Increasing Lutein Levels in Broccoli to Fight Age-Related Eye Problems

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Dr. Allan Brown uses conventional plant breeding methods to enhance lutein levels and other helpful compounds in broccoli.

Dr. Allan Brown uses conventional plant breeding methods to enhance lutein levels and other helpful compounds in broccoli.

KANNAPOLIS, NC – A new N.C. State University study under way at the Plants for Human Health Institute at the N.C. Research Campus is focused on enhanced levels of lutein in broccoli. Lutein, an antioxidant, is also found in leafy greens such as kale and spinach. Lutein is associated with lowering risks for cataracts and age-related macular degeneration.

Dr. Allan Brown, assistant professor with the Department of Horticultural Science and the Plants for Human Health Institute, recently received a $155,525 grant from the North Carolina Biotechnology Center for his broccoli research. A matching fund portion of the grant was funded by the Monsanto Company.

Macular degeneration is the leading cause of vision loss and blindness among Americans who are age 65 and older. The condition affects around 10 percent of those 66 to 74 years old, and increases to 30 percent for those aged 75 to 85. Because of the growing aging population, it is increasingly affecting a larger number of people.

Dr. Brown’s plan is to develop plant material through hybridization with wild broccoli. He will then evaluate the new broccoli material to determine its stability and genetic potential for enhanced levels of lutein and beta-carotene. His objective is to determine whether increased levels of these antioxidants will transfer to commercial production.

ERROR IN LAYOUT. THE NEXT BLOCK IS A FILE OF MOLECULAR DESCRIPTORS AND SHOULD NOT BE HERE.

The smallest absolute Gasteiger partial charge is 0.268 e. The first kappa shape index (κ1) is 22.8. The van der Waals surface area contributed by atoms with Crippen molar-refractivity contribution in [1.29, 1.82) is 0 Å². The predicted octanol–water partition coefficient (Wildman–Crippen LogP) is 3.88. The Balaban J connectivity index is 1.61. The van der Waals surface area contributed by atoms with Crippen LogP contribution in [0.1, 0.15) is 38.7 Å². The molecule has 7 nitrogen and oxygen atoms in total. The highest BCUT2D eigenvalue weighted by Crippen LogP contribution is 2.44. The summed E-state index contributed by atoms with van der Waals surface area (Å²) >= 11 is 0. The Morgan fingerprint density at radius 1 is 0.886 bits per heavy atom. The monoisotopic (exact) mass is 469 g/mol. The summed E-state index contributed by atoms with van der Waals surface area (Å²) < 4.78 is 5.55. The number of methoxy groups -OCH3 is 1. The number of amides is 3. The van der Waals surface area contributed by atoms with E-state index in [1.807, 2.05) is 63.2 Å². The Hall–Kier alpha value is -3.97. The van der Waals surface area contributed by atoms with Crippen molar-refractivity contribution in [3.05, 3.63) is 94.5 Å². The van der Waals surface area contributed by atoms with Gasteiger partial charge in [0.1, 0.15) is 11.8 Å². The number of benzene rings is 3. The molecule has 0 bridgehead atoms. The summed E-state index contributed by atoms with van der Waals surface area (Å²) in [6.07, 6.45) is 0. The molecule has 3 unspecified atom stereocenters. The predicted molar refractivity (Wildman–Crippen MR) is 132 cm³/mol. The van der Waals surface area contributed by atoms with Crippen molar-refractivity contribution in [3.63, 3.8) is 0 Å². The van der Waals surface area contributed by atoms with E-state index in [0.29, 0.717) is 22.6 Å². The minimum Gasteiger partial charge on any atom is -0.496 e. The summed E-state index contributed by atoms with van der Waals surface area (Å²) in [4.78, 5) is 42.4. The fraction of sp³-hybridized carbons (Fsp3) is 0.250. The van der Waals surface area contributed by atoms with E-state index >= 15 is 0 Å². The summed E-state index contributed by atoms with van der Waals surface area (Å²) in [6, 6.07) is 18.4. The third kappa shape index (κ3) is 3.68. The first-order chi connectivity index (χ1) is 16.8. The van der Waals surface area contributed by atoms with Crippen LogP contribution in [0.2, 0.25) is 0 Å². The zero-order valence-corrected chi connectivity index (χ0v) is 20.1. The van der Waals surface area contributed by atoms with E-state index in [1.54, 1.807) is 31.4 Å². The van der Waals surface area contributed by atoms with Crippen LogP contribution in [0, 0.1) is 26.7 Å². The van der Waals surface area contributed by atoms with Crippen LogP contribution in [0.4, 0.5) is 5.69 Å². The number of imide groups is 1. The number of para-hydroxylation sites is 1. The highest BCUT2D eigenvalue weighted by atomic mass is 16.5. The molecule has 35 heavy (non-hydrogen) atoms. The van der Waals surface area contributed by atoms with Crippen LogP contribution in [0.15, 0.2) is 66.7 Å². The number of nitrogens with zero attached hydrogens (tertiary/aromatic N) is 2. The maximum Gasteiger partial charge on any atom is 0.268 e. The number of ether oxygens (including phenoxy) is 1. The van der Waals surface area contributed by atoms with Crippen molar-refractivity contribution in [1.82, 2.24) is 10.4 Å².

“We believe we have the potential to increase lutein levels in commercial broccoli two-fold,” Dr. Brown explained. “As part of our work we expect to identify molecular markers that will significantly reduce the time and resources required to produce an enhanced broccoli.”

A similar strategy by Monsanto, in conjunction with the John Innes Centre and the Institute of Food Research, both in the United Kingdom, led to the release of ‘Beneforte’ broccoli in 2010. This cultivar contains two to three times the compound known as sulforaphane. Researchers in the United Kingdom used conventional breeding methods.

Dr. Brown, who will also use conventional plant breeding methods, believes he can produce broccoli that is even more of a superfood than is now the case, with enhanced levels of compounds that fight cancer, heart disease and macular degeneration.

The project is expected to span two years and will include field trials in multiple locations in the state. In addition to comparing high lutein plants with currently available broccoli hybrids and studying how transferable the trait is, Dr. Brown will provide evaluations on the potential impact breeding would have on important quality traits such as head size, compactness, color, uniformity and harvest maturity of the product.

Broccoli is a $742 million a year industry in the U.S. Most of it gets shipped to North Carolina from the West Coast. Most broccoli in the U.S. is harvested from hybrid cultivars specifically developed for California production environments.

About Plants for Human Health Institute
The N.C. State University Plants for Human Health Institute is leading the discovery and delivery of innovative plant-based solutions to advance human health. N.C. Cooperative Extension serves as the outreach component of the institute, which is part of the N.C. Research Campus in Kannapolis. The campus is a public-private venture including eight universities, one community college, the David H. Murdock Research Institute (DHMRI), the U.S. Department of Agriculture (USDA) and corporate entities that collaborate to advance the fields of human health, nutrition and agriculture. Learn more at http://plantsforhumanhealth.ncsu.edu.

Writer: Leah Chester-Davis

Posted on April 9, 2013 | Posted in Institute News, Uncategorized
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